JohnDORY 56
Ruminations on Paul Johns 2013 show Mum

"I have been hyphenating photo-graphing largely to induce a sense to which Johns’ show is less about representation the more it is about topography. That is, it is less a show interested in the discursive representation of an earthquake’s aftermath the more it is a reclamation and stamping out of an entire history that only happens to begin from this momentary absence. Which is why at this stage it is entirely appropriate to conjure something of the descriptive matrix through which the show comes together, so that what we witness is not just the melancholic rendition of a former theatre as civic institution, but instead a socio-collective history garnered through the testimonial √©lan of the artist’s mother.."

28 pages, colour cover (if you're lucky)

JohnDORY 55 
"Creative Capital"
Reprint of found freelance photographers 2013 diary.

38pp (black and white)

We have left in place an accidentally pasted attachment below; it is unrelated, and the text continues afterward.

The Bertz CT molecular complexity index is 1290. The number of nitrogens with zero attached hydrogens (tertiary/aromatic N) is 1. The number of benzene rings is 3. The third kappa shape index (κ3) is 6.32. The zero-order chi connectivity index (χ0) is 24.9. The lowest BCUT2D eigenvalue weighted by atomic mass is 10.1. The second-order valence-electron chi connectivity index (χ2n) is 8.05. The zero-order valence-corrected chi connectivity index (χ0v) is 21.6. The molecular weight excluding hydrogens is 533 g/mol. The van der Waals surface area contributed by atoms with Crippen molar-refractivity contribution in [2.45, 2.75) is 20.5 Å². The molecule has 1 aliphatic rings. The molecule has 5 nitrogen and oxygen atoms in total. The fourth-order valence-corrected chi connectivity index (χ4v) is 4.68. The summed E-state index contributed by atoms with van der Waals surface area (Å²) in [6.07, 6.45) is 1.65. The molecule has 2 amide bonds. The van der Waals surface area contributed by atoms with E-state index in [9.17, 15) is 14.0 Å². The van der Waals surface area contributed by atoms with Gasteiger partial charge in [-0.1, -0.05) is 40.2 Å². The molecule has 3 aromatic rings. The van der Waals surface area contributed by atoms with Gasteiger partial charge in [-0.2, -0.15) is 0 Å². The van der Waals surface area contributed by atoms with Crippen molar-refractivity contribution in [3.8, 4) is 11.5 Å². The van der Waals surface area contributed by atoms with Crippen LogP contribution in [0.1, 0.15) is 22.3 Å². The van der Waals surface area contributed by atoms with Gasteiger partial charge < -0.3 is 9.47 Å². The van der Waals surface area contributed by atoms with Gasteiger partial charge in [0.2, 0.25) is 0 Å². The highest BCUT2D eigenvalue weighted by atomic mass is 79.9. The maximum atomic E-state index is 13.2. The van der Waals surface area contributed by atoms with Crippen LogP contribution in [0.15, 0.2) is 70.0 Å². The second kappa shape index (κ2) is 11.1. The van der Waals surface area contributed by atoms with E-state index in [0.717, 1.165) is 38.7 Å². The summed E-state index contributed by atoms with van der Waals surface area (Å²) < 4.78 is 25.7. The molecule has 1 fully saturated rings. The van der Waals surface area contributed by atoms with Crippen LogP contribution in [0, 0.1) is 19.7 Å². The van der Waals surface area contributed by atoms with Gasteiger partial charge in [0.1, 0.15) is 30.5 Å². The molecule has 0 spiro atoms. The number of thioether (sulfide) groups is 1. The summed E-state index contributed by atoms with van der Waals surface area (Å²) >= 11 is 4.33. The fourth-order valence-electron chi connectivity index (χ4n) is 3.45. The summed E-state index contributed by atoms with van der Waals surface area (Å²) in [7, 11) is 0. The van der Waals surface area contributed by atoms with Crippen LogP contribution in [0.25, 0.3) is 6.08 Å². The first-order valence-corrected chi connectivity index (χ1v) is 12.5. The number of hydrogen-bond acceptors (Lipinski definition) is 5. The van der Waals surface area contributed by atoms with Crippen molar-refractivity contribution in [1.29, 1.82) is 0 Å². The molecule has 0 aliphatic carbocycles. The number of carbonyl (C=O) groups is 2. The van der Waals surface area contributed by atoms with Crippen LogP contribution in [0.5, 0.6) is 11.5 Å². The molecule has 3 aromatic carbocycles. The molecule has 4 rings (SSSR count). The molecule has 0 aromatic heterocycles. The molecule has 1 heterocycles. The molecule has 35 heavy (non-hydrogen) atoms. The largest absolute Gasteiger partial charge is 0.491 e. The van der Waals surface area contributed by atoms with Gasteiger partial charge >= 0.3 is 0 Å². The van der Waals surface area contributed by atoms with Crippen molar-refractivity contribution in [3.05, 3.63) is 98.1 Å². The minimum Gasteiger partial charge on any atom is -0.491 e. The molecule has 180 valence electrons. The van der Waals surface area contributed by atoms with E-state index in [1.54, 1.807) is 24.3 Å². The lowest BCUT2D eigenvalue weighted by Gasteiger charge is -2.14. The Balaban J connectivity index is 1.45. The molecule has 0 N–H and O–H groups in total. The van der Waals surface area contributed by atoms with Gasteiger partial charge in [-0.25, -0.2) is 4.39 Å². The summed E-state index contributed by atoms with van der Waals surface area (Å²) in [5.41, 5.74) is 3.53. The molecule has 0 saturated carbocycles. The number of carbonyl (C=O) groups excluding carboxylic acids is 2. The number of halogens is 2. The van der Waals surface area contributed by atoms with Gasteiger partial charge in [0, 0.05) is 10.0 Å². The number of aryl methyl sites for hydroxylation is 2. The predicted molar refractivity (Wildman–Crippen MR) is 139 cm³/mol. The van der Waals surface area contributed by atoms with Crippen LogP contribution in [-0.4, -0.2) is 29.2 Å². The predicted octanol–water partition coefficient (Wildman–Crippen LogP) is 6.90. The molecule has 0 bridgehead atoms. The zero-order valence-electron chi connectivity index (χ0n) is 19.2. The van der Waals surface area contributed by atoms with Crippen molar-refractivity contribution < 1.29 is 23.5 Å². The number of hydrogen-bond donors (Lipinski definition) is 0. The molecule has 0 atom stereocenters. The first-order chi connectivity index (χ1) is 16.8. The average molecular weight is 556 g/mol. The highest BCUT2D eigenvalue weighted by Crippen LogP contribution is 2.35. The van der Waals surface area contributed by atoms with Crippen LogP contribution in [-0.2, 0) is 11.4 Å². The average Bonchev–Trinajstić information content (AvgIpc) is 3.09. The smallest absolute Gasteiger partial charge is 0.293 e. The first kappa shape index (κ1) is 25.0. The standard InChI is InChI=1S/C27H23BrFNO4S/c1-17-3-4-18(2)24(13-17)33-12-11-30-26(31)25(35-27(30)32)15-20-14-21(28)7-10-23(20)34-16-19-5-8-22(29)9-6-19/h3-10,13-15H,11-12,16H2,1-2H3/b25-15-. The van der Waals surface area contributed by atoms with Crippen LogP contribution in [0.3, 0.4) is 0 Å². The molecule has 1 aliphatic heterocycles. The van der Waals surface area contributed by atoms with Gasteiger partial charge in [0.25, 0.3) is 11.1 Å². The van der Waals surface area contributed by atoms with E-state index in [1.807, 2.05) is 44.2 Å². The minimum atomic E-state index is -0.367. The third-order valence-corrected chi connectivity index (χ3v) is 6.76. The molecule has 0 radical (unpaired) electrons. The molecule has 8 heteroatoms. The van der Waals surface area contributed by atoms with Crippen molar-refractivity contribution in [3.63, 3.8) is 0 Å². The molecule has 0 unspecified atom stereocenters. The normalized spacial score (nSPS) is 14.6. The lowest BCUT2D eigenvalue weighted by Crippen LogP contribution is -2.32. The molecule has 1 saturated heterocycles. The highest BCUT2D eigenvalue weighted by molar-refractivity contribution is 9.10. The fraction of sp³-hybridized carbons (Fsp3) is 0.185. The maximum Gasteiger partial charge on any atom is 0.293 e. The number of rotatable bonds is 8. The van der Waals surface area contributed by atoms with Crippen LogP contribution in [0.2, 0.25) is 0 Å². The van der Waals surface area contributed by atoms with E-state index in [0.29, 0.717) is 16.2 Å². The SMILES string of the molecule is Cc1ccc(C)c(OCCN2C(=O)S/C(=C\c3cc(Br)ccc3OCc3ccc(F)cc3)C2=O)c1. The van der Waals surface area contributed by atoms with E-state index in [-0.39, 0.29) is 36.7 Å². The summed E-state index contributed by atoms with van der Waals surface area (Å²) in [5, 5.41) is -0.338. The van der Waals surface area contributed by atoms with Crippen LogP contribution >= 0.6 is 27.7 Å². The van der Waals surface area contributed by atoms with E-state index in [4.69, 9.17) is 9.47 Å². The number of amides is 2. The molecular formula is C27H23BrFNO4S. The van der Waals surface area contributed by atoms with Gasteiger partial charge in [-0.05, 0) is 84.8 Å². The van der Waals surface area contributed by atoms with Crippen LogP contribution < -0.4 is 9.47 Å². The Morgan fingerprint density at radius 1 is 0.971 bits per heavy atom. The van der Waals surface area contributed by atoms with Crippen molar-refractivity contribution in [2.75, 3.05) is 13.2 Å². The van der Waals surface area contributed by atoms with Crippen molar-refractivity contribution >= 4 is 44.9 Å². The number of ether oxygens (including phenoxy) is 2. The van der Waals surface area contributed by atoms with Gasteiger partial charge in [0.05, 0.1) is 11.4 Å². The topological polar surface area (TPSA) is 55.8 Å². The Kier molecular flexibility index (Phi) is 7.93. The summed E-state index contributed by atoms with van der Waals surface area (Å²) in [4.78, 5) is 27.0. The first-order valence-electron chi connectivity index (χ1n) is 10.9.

"If we take a sign of life to be the ability to draw attention to oneself, to express a certain consciousness, can we not say that the city performs as such! Let us look simply at the scrawled writing that populates so many cities, that which covers fences, allotments, hoardings and buildings.  Do we not call this writing, this graffiti the language of the dispossessed? That is, do we not lump it together less as the petty vandalism of unique individuals, the more we recognise it as the expression of a whole social class.  Perhaps though we fail to recognise this, after all we deploy whole agencies to combat such problems, so that even such habituated expression, this language of the dispossessed is really only uttered in the most laconic of ways so that we do not really mean it. Nothing seems to exemplify this more than the reception that followed Luke Willis Thompson’s exhibition of the roller doors that ultimately lead to the death of one particularly graffito. There we have a kind of diagramming in which such language becomes attached to the very building itself, now extracted and posed in the gallery as an object of political-ethical import. Which it is, but why settle so easily into this routine in which the very scaffolding of the city is on display and not comment on the force flowing through it"